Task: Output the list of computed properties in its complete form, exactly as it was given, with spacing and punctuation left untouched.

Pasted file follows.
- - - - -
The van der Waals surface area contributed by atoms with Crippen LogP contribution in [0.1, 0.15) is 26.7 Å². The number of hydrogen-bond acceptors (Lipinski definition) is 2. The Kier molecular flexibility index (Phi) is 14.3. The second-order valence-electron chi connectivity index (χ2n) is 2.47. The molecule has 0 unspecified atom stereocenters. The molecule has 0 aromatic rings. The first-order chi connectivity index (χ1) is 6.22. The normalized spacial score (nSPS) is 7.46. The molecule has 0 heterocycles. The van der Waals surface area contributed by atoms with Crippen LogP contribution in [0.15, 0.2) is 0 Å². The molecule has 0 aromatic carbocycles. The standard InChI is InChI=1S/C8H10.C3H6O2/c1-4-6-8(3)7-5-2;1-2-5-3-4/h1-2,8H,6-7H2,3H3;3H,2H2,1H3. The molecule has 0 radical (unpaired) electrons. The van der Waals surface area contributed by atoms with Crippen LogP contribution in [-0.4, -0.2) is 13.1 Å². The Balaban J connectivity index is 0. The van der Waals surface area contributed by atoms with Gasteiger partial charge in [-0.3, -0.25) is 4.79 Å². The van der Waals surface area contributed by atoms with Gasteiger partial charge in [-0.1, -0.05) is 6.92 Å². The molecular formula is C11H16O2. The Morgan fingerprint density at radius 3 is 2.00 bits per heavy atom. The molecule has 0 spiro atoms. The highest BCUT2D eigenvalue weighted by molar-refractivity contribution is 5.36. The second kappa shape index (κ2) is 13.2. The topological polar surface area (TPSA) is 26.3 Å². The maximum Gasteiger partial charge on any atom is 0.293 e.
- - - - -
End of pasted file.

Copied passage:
The van der Waals surface area contributed by atoms with Crippen LogP contribution in [0.1, 0.15) is 26.7 Å². The number of hydrogen-bond acceptors (Lipinski definition) is 2. The Kier molecular flexibility index (Phi) is 14.3. The second-order valence-electron chi connectivity index (χ2n) is 2.47. The molecule has 0 unspecified atom stereocenters. The molecule has 0 aromatic rings. The first-order chi connectivity index (χ1) is 6.22. The normalized spacial score (nSPS) is 7.46. The molecule has 0 heterocycles. The van der Waals surface area contributed by atoms with Crippen LogP contribution in [0.15, 0.2) is 0 Å². The molecule has 0 aromatic carbocycles. The standard InChI is InChI=1S/C8H10.C3H6O2/c1-4-6-8(3)7-5-2;1-2-5-3-4/h1-2,8H,6-7H2,3H3;3H,2H2,1H3. The molecule has 0 radical (unpaired) electrons. The van der Waals surface area contributed by atoms with Crippen LogP contribution in [-0.4, -0.2) is 13.1 Å². The Balaban J connectivity index is 0. The van der Waals surface area contributed by atoms with Gasteiger partial charge in [-0.3, -0.25) is 4.79 Å². The van der Waals surface area contributed by atoms with Gasteiger partial charge in [-0.1, -0.05) is 6.92 Å². The molecular formula is C11H16O2. The Morgan fingerprint density at radius 3 is 2.00 bits per heavy atom. The molecule has 0 spiro atoms. The highest BCUT2D eigenvalue weighted by molar-refractivity contribution is 5.36. The second kappa shape index (κ2) is 13.2. The topological polar surface area (TPSA) is 26.3 Å². The maximum Gasteiger partial charge on any atom is 0.293 e.